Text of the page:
As dominant matters of sexual morality for the laity and the clergy, they were twinned. That those issues were even on the Council’s agenda alerted the Catholic world to the possibility of change — which was itself revolutionary.

Until then, an insufficiently historically minded church had regarded such contingent questions as God-given absolutes. What was the point of even discussing them, since change was out of the question? But change was suddenly in the air, and that made Catholics begin to ask questions on their own. What? St. Peter was married? Even before the Council acted, the myth that these disciplines were eternally willed by God was broken.

That was enough to generate waves of panic in the most conservative wing of the hierarchy, waves that broke over the insecure Pope Paul VI, who had replaced the far more open-minded John XXIII.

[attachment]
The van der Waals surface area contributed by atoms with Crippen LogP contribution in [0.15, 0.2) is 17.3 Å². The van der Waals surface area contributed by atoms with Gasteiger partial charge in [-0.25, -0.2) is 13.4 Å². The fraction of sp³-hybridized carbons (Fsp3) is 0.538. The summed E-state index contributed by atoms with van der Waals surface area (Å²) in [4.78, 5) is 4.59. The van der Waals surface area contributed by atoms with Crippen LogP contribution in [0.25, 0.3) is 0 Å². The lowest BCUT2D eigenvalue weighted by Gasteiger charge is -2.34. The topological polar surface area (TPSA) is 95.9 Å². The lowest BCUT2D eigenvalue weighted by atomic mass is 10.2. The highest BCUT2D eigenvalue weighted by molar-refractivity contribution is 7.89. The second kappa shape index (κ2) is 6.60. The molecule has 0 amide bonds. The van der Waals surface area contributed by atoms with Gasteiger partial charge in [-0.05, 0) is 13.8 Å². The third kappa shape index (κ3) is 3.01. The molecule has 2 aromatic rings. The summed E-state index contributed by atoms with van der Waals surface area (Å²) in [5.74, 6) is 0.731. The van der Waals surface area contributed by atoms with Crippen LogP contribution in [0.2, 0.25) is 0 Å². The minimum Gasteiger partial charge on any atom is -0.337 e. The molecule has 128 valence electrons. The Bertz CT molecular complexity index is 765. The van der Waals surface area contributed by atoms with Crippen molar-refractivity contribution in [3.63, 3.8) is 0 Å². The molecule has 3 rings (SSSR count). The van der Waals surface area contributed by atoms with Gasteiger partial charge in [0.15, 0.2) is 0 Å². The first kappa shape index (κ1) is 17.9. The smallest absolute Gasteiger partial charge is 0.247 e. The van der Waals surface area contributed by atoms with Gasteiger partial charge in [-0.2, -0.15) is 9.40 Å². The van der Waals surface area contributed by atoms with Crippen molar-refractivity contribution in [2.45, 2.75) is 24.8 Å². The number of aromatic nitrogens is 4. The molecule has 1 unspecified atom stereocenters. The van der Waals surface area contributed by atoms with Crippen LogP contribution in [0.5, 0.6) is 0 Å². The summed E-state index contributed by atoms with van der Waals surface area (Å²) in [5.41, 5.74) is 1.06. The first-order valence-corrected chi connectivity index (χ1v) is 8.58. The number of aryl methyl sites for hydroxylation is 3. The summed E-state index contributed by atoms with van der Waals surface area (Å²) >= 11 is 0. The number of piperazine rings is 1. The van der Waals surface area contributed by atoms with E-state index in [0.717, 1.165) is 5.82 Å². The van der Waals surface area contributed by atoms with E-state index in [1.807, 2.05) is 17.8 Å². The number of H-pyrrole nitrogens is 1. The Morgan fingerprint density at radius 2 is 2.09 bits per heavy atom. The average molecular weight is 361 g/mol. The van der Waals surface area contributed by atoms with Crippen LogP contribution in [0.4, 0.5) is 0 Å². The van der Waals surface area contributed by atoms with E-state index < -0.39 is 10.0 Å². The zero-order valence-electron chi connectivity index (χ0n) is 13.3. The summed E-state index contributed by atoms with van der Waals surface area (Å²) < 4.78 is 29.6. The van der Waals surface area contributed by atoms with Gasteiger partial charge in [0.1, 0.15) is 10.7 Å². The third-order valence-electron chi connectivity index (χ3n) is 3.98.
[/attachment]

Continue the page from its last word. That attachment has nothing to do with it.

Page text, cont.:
POPE PAUL astonished the Council fathers, and the Catholic world, by making two extraordinary interventions that violated both the spirit and the procedures that had defined the Council until then. In late 1964, just as the fathers were about to debate the question of “responsible parenthood,’’ the pope ordered the Council not to take up the question of “artificial contraception.’’ Snap! Birth control was “removed from the competence of the Council,’’ a harbinger of Paul VI’s own determination that the teaching would not change.

But there was every sign that the Council fathers, when they inevitably took up the subject of the priesthood, were still going to discuss celibacy, as if change were possible there.

Yet it was politically unthinkable that the church could maintain the prohibition of birth control, the burden belonging to the laity, while letting clergy off the sexual hook by lifting the celibacy rule. Therefore, in late 1965, Paul VI made his second extraordinary intervention to forbid any discussion of priestly celibacy. “It is not opportune to debate publicly this topic,’’ he declared, “which requires the greatest prudence and is so important.’’